Price was a 10-time deputy to the Episcopal Church’s General Convention and served for decades on commissions and committees that helped to govern the church. For his service, he was presented with the Bishop Walter Decoster Dennis Award from the Union of Black Episcopalians in 2019 and named Canon Architect and Planner for the Diocese of Western New York and the Diocese of Northwestern Pennsylvania by Rowe in 2020.
Price was equally accomplished in his academic work. In 1975, he became the first Black student to receive a Master of Architecture and Urban Planning, the highest professional practice degree in his field, from Princeton, where he had earned his bachelor’s degree in 1969. In 1977, he began his 42-year tenure on the faculty of the School of Architecture & Planning at the State University of New York at Buffalo, where he was awarded the Chancellor’s Medal for Excellence in Teaching in 2000.
His students learned about “form and function, planning and strategy, beauty and grace, and most importantly, that these only matter in as far as they serve others and our communities,” Rowe said in naming him a canon.
Acknowledged as a gifted teacher and captivating lecturer, Price received a ringing send-off when hundreds of students, former students and faculty packed a lecture hall for a gathering marking his retirement in 2019 (Alfred Price “The Last Lecture” on YouTube).
He exemplified the urban planning profession at its best, said Enjoli Hall, who completed a master’s thesis in 2017 under Price’s direction. “We’re visionary but pragmatic. We’re critical but compassionate. We can articulate the challenges and opportunities of a community in numbers and prose, fluent in the language of project finance as well as power and privilege — all underlined by a commitment to the poor and marginal in our society,” she said. “Now if that seems like a tall order for one person, Professor Price shows that it can and must be done, and with style and wit at that.”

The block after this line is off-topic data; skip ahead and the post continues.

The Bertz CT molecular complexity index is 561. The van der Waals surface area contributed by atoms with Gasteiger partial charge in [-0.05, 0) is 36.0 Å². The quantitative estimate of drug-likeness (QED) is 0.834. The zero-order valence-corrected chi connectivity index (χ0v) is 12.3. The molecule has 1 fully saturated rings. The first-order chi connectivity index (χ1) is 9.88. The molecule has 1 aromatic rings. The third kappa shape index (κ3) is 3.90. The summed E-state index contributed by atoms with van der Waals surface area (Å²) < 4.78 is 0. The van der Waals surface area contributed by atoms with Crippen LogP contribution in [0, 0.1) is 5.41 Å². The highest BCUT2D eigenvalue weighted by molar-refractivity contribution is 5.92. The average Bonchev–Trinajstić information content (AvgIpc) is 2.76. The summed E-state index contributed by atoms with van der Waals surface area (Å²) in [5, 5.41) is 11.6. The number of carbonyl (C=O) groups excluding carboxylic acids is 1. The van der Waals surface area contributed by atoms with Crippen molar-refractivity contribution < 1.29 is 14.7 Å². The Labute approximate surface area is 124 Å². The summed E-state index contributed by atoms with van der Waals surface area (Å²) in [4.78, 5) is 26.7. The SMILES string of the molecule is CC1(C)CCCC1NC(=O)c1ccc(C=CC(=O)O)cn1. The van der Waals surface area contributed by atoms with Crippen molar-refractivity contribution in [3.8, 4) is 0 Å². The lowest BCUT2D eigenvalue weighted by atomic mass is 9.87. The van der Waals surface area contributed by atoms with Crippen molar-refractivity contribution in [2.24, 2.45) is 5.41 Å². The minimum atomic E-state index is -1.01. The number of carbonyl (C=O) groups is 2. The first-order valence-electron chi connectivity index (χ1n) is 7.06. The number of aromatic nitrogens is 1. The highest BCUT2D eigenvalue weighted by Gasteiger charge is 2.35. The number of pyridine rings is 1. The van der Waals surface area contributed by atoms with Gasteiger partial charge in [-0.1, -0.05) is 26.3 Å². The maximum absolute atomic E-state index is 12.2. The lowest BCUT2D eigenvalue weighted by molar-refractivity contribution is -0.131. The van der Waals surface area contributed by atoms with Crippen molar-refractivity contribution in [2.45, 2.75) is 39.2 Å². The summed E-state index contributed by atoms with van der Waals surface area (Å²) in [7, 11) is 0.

Price’s research, advocacy and public service focused primarily on issues of affordable housing, and he took a special interest in the challenges facing the city of Buffalo where his father, Alfred D. Price Sr., had served as manager of Willert Park, a historic public housing project later renamed A.D. Price Courts in his honor.
Over the course of his three-and-a-half-decade career at UB, Professor Price served on numerous public boards, including 16 years’ service on the City of Buffalo’s Arts Commission, the citizens’ review panel for the design of the Buffalo-Niagara International Airport, and the Advisory Council to Buffalo Housing Court. He also participated in the redevelopment of the Theater District and served on the board of directors of numerous neighborhood housing corporations.